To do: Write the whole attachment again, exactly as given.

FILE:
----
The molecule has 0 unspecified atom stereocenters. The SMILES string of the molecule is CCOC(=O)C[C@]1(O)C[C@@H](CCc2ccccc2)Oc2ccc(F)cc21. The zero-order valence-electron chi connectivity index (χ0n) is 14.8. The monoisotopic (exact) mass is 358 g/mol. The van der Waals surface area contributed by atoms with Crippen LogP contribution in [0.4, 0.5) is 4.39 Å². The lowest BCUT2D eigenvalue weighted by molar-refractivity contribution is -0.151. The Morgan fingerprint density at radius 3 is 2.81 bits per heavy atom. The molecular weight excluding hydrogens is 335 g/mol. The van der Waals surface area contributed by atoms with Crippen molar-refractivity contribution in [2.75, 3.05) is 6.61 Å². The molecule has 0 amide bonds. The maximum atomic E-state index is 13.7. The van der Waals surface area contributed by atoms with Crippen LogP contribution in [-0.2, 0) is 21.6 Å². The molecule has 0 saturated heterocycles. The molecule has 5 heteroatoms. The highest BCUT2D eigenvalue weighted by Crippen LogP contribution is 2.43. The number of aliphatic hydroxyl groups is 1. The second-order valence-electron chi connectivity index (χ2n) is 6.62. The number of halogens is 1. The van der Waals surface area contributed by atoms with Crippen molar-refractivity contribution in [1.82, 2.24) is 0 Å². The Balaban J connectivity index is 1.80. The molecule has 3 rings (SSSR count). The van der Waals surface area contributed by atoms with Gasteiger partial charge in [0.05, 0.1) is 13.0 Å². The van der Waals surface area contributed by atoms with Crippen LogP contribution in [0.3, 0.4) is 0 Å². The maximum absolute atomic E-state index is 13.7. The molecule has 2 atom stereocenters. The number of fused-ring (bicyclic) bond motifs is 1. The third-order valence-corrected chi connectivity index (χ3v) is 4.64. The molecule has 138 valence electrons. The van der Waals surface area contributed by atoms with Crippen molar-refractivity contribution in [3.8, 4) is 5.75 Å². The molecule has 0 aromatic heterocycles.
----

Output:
The molecule has 0 unspecified atom stereocenters. The SMILES string of the molecule is CCOC(=O)C[C@]1(O)C[C@@H](CCc2ccccc2)Oc2ccc(F)cc21. The zero-order valence-electron chi connectivity index (χ0n) is 14.8. The monoisotopic (exact) mass is 358 g/mol. The van der Waals surface area contributed by atoms with Crippen LogP contribution in [0.4, 0.5) is 4.39 Å². The lowest BCUT2D eigenvalue weighted by molar-refractivity contribution is -0.151. The Morgan fingerprint density at radius 3 is 2.81 bits per heavy atom. The molecular weight excluding hydrogens is 335 g/mol. The van der Waals surface area contributed by atoms with Crippen molar-refractivity contribution in [2.75, 3.05) is 6.61 Å². The molecule has 0 amide bonds. The maximum atomic E-state index is 13.7. The van der Waals surface area contributed by atoms with Crippen LogP contribution in [-0.2, 0) is 21.6 Å². The molecule has 0 saturated heterocycles. The molecule has 5 heteroatoms. The highest BCUT2D eigenvalue weighted by Crippen LogP contribution is 2.43. The number of aliphatic hydroxyl groups is 1. The second-order valence-electron chi connectivity index (χ2n) is 6.62. The number of halogens is 1. The van der Waals surface area contributed by atoms with Crippen molar-refractivity contribution in [1.82, 2.24) is 0 Å². The Balaban J connectivity index is 1.80. The molecule has 3 rings (SSSR count). The van der Waals surface area contributed by atoms with Gasteiger partial charge in [0.05, 0.1) is 13.0 Å². The van der Waals surface area contributed by atoms with Crippen LogP contribution in [0.3, 0.4) is 0 Å². The maximum absolute atomic E-state index is 13.7. The molecule has 2 atom stereocenters. The number of fused-ring (bicyclic) bond motifs is 1. The third-order valence-corrected chi connectivity index (χ3v) is 4.64. The molecule has 138 valence electrons. The van der Waals surface area contributed by atoms with Crippen molar-refractivity contribution in [3.8, 4) is 5.75 Å². The molecule has 0 aromatic heterocycles.